calculating, using a computer processor, at least one metric representing the value of the opportunity, wherein calculating the at least one metric comprises (i) generating results for each of the associated one or more component objects by applying the component logic of the associated one or more component objects to the obtained attributes of the associated one or more component objects, and (ii), subsequent to generating results for each of the associated one or more component objects, generating the at least one metric by applying the opportunity logic to the results generated for each of the associated one or more component objects, wherein the at least one metric that comprises a range of outcomes that represents uncertainty of the value of the opportunity, the uncertainty of the value of the opportunity being at least in part a function of the uncertainty associated with the value of one or more of the component attributes;
determining one or more actions that would reduce the uncertainty of the value of the opportunity; and
storing the at least one metric to an electronically readable medium.
20. The method of claim 19, wherein the opportunity object is a wrapper entity that encapsulates the associated one or more component objects.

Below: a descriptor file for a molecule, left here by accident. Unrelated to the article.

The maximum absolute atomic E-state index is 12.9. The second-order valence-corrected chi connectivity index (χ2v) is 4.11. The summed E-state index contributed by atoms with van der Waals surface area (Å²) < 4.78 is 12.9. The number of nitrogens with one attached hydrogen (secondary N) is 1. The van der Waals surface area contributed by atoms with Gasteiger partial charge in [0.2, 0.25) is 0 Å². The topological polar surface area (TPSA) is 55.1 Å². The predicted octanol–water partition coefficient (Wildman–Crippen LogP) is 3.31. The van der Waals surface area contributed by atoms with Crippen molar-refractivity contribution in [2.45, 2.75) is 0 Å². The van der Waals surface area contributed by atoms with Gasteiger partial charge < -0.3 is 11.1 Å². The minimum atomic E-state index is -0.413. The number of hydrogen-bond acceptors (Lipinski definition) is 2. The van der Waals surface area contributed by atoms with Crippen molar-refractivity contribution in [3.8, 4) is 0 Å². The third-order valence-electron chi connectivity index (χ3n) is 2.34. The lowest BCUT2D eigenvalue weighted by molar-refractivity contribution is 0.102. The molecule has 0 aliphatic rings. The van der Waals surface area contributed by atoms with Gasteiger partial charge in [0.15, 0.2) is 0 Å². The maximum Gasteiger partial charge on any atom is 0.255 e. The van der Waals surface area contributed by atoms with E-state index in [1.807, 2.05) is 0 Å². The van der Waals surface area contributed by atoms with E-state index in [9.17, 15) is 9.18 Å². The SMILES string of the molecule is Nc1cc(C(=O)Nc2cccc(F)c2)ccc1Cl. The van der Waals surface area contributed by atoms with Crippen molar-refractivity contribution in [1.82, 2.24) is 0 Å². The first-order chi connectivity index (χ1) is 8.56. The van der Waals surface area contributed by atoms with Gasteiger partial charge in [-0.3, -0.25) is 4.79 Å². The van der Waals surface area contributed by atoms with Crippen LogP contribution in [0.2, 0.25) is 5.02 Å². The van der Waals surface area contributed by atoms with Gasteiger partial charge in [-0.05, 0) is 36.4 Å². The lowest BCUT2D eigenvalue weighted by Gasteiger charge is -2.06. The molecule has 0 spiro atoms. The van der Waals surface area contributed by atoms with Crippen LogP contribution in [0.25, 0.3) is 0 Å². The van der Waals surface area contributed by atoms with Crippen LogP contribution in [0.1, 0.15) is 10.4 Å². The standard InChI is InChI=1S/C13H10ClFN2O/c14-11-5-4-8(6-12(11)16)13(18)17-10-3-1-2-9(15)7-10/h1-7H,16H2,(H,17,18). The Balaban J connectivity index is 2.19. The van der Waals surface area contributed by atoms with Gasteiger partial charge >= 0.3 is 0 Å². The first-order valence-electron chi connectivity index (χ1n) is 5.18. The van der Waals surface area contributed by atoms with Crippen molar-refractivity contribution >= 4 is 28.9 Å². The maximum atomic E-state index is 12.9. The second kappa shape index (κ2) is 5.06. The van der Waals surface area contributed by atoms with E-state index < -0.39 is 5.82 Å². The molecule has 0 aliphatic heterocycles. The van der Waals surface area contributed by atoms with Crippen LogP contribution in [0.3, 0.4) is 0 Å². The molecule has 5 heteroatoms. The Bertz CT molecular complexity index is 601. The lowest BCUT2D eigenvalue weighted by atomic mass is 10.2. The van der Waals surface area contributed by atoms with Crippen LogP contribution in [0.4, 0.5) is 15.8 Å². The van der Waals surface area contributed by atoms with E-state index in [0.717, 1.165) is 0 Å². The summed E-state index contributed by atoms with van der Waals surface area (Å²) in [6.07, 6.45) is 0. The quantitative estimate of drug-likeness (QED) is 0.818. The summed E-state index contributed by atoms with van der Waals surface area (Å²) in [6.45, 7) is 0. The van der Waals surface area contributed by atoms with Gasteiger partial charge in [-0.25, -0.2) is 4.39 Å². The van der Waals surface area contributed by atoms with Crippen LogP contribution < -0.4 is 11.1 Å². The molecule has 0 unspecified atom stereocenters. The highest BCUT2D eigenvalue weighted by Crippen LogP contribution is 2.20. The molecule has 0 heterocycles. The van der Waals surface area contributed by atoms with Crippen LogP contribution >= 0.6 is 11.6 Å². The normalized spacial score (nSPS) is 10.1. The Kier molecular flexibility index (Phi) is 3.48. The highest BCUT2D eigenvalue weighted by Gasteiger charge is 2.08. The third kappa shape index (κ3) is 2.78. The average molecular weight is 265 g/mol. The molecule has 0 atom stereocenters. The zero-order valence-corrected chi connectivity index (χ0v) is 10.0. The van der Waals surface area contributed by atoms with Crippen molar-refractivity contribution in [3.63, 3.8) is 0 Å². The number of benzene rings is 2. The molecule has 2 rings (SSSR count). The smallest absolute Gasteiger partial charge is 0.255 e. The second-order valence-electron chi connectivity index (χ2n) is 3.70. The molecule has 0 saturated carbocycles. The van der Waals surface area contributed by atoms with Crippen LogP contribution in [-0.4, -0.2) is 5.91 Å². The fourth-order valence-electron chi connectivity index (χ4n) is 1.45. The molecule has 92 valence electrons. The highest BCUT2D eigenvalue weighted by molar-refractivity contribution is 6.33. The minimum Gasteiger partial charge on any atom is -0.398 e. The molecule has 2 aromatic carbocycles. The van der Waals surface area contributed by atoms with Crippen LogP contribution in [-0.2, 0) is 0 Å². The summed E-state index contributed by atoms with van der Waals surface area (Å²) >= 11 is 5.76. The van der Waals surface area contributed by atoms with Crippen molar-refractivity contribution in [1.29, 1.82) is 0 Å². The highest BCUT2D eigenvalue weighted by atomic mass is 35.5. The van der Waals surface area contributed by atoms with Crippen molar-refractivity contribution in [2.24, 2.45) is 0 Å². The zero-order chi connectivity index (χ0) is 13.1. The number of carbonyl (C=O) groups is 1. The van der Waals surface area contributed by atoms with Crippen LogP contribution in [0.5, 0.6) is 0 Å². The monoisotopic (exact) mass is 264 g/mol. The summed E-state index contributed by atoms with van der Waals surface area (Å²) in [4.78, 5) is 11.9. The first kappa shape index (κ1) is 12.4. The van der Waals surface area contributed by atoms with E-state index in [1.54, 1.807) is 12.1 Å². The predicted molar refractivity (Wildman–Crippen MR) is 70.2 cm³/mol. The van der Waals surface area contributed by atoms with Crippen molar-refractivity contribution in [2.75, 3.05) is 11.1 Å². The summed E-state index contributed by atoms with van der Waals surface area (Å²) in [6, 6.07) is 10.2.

21. The method of claim 19, wherein the opportunity attributes of the opportunity object include attributes that are selected by a user, are specific to the modeled opportunity, and are not defined by a component object associated with the opportunity object or any logic associated with the opportunity.
22. The method of claim 19, wherein a range of uncertainty that represents uncertainty associated with a value of a corresponding component attribute comprises a confidence interval that represents the probability of different values in the range of uncertainty being an accurate representation of the actual value of the component attribute.
23. The method of claim 22, wherein the confidence interval is input as a low value that is likely to be lower than the actual value of the component attribute, a base value that is the most likely actual value of the component attribute, and a high value that is likely to be higher than the actual value of the component attribute.
24. The method of claim 23, wherein there is a less than about 10% chance that the actual value of the component attribute is less than the low value and there is a less than about 10% chance that the actual value of the component attribute is greater than the high value such that the confidence interval is an 80% confidence interval.
25. The method of claim 19, wherein the component objects further comprise results interfaces that ensure that the format of the results for different component objects is uniform between the different component objects and does not vary.